Garlic "tipis" drying in Midge and Bruce Short's side room. Marion Owen photo

Before corporate seed companies arrived on the scene, seeds were traded between neighbors, over the fence. In many cases, a plot of land and a cache of viral seeds--grown, harvested and planted in the same region generation after generation--was more valuable than having money in the bank.

While money in the bank is a good thing, so are regionalized seeds, plants, and bulbs. They’ve developed traits that enable them to flourish in local conditions where plant materials that are grown, harvested and shipped from thousands of miles away, struggle to adjust. Here in Kodiak, there is a handful of growers working hard to develop regionalized onions, turnips, carrots and garlic. It’s no easy task, requiring years of patience and methodical growing methods.

For Midge and Bruce Short of Anton Larson Bay, patience has paid off. Determined to develop local stock for local growers, they’re working with a variety of plants and have now produced an honest-to-goodness Kodiak garlic. So this week, I’d like to share their passion for garlic and share how you can grow the same garlic, starting with planting it this fall. 

Midge and Bruce began their quest for the perfect garlic some ten years ago. They selected several hardneck varieties known for their cold hardiness: Siberian, Killarny Red, Music, German Red, and Spanish Roja.

“We saved the best producers,” said Midge. “Labeled them. Replanted them. Did the same many years over.”

The number of garlic bulbs they planted increased by leaps and bounds. “It wasn't long before we began to get muddled with who was who.” She admits that labeling became a thing of the past, but success followed nonetheless.

“All we would do each year was to select the most vigorous plants and replant them. Each year we noticed the garlic improved in size and vigor. It began to resemble elephant garlic. Which it wasn't. It just grew so big. It was becoming regionally adapted.”

The Short’s regionally adapted Kodiak Garlic is now available at Sutliff True Value. You’ll discover that to grow and maintain a garlic patch of your own is a journey unto itself. Just ask Midge.

“One of my rule of thumbs for growing great garlic is to handle it very, very gently every step of the way,” she says. For example, to prepare garlic for planting in the fall, begin by teasing the garlic cloves apart. Do this very gently and take your time. “Any individual clove that slips, falls and lands on the ground with a thud,” Midge says, “becomes destined for eating.”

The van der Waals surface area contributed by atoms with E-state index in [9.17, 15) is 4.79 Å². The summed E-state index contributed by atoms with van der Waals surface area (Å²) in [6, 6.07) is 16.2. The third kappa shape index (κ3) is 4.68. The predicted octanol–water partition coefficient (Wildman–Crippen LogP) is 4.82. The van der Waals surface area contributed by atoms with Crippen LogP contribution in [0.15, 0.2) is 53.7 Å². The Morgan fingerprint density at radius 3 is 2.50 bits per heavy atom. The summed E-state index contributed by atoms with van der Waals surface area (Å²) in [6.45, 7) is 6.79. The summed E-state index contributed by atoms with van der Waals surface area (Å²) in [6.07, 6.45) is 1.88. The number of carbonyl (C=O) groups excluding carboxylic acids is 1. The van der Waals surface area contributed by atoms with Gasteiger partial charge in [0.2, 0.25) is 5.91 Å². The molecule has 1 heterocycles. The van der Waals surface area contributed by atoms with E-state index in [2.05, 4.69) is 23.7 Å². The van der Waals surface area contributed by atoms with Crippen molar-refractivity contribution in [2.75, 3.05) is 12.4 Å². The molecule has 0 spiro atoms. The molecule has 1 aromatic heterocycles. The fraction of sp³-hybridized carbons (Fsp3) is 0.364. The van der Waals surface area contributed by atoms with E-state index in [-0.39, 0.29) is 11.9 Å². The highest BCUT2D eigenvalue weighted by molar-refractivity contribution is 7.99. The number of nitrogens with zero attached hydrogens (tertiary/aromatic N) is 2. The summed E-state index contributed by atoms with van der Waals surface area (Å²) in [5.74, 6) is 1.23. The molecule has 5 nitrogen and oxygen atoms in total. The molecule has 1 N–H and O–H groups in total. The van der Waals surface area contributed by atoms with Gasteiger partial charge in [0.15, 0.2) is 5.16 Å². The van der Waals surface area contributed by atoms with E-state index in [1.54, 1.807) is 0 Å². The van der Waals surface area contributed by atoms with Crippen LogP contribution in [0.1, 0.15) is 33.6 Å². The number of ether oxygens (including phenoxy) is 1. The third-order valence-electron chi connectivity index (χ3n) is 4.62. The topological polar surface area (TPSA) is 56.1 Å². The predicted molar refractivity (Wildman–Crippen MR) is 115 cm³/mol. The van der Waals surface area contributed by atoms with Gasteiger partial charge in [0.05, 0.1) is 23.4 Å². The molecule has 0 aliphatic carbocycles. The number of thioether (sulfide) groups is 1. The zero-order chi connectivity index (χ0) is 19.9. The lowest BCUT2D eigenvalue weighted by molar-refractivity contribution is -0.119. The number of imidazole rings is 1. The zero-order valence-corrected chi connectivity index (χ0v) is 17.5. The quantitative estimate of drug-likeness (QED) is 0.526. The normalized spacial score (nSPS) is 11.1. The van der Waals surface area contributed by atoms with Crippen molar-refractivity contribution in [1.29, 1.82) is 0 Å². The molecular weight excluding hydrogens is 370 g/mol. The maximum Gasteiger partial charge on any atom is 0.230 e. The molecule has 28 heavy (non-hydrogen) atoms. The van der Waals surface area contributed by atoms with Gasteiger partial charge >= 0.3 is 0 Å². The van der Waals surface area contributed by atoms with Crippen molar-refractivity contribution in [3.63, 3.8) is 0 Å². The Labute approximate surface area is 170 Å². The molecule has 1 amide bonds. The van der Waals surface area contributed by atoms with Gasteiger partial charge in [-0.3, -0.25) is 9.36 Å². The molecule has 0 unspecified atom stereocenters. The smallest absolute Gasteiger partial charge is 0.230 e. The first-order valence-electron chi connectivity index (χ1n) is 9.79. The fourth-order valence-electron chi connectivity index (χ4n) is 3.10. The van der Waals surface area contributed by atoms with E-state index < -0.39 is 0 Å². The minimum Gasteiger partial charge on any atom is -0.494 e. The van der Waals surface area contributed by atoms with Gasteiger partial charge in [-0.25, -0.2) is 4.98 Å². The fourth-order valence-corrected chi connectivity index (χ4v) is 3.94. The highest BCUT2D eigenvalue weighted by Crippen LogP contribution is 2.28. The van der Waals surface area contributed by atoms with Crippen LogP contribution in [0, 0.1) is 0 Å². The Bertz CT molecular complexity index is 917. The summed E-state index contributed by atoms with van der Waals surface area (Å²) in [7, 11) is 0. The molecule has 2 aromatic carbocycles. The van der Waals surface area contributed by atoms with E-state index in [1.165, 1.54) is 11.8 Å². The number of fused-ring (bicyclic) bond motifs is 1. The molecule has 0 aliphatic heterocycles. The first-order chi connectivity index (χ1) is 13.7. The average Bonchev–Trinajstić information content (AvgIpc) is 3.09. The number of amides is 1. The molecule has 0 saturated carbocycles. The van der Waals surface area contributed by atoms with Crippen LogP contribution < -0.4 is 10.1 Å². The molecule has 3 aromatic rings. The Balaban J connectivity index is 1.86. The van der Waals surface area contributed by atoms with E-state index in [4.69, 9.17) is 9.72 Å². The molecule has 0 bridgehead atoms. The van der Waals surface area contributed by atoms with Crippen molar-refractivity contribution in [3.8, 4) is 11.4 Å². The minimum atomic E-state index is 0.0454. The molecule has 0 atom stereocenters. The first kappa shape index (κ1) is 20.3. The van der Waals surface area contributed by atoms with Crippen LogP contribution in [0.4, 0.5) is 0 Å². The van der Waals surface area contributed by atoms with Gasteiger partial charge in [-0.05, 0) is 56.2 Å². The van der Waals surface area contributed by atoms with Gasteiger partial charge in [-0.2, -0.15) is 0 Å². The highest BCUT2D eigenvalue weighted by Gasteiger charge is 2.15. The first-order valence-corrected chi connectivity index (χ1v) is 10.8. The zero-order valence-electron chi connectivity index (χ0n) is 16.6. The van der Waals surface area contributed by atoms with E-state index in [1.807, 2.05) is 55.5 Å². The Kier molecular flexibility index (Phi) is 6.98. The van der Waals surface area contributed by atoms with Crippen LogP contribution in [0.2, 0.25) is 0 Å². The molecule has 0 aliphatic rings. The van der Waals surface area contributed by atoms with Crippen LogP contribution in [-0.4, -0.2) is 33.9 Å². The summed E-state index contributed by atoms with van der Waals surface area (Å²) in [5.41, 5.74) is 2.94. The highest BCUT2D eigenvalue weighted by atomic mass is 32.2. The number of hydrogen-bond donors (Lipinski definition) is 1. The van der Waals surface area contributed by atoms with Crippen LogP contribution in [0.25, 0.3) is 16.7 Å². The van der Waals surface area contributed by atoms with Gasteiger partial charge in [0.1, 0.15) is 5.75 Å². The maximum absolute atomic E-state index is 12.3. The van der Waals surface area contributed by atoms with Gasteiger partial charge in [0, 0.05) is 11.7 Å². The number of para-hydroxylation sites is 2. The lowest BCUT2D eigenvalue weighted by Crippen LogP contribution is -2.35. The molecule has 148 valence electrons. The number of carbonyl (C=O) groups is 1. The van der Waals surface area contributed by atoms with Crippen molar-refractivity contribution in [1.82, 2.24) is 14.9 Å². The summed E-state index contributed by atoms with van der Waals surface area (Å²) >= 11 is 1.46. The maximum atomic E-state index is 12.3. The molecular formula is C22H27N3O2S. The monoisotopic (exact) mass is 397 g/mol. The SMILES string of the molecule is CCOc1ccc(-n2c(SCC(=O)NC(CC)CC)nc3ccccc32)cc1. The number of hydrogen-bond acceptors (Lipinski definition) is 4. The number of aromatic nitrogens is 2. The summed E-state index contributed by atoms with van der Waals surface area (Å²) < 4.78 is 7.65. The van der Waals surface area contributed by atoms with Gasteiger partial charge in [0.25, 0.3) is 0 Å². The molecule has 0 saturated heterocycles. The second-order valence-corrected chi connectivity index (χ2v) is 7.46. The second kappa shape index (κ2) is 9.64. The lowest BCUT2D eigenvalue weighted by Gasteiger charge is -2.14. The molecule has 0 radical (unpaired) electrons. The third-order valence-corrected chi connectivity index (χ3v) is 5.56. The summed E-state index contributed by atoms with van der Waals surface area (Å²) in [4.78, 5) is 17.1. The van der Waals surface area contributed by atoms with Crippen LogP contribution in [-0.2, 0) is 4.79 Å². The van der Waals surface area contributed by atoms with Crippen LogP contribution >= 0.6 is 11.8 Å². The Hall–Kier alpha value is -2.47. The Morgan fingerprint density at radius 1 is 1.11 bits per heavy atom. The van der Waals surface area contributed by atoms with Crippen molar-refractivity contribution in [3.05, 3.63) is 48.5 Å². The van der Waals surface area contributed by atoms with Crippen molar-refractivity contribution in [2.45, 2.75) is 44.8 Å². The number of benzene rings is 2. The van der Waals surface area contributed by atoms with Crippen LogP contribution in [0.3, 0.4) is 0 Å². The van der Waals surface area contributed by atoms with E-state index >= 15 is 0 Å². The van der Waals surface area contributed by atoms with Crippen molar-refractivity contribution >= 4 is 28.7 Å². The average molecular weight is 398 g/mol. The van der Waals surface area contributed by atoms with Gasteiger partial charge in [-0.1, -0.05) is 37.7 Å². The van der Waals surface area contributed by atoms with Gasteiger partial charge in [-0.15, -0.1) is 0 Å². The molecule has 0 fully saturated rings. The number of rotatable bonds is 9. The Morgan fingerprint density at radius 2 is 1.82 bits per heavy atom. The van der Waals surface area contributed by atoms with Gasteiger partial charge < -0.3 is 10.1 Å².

With mid to late September as the best time to plant your garlic, here’s a step you won’t read about in how-to sources, but one the Shorts consider critical to success garlic growing: The night before planting, gently place the individual cloves in a small bucket filled with a rich tea of comfrey and compost. Let them steep overnight.

Meanwhile, your garden beds should be prepared with “copious amounts of organic matter dug into them, including a very healthy portion of compost.” To plant the garlic cloves, a depth of about 3 to 4 inches deep is ideal, spacing the cloves no closer than eight inches apart. “It’s easy to plant the wrong way up,” she says, “so make sure you plant the cloves pointy end up and then cover lightly with soil.”

At this point, the question is, do you provide a winter cover for your garlic or not? Types of covers include perforated plastic, tight weave fabric, spruce boughs. Midge and Bruce prefer au naturel. “Our garlic has been raised outside without any protection. It does just fine with whatever winter dishes out.”

Garden Calendar 

Saturday, October 1: Community Potluck and silent auction

Head over to the Women's Bay Fire Hall to help celebrate and support Kodiak producers, growers, farmers marketers, gardeners and gatherers on Saturday, October 1. This is a great way to connect with local gardeners and growers. Set-up and visiting starting around 3-ish. Eating around 4 to 4:30-ish or when the pig is roasted! Bring a friend and an edible to share. Your potluck item does not need to be a harvested item.

Donations to the silent auction will be gladly accepted. Proceeds will go towards support of the Kodiak Soil and Water Conservation District. Good Food! Good Friends! Silent Auction! For more information, contact Blythe Brown, Programs Coordinator and Acting District Manager, Kodiak Soil and Water Conservation District at 907-486-5574 (office).

Stuff to Do:

+ Begin the process of cleaning out hanging baskets and containers.

+ Take cuttings and/or bring indoor plants back inside. Watch for hitchhiker bugs.

+ Dig potatoes. Rinse but don’t scrub.

+ Rake leaves: Bag them up for compost making this fall and during next summer.

+ Cut back raspberry canes that produced this season.

To connect with local gardeners and growers, visit the Kodiak Growers Facebook page and local farmers’ markets. To contact Marion, send her an email (, or head over to Facebook, Instagram at or her blog at Or pick up the phone (907-486-5079).

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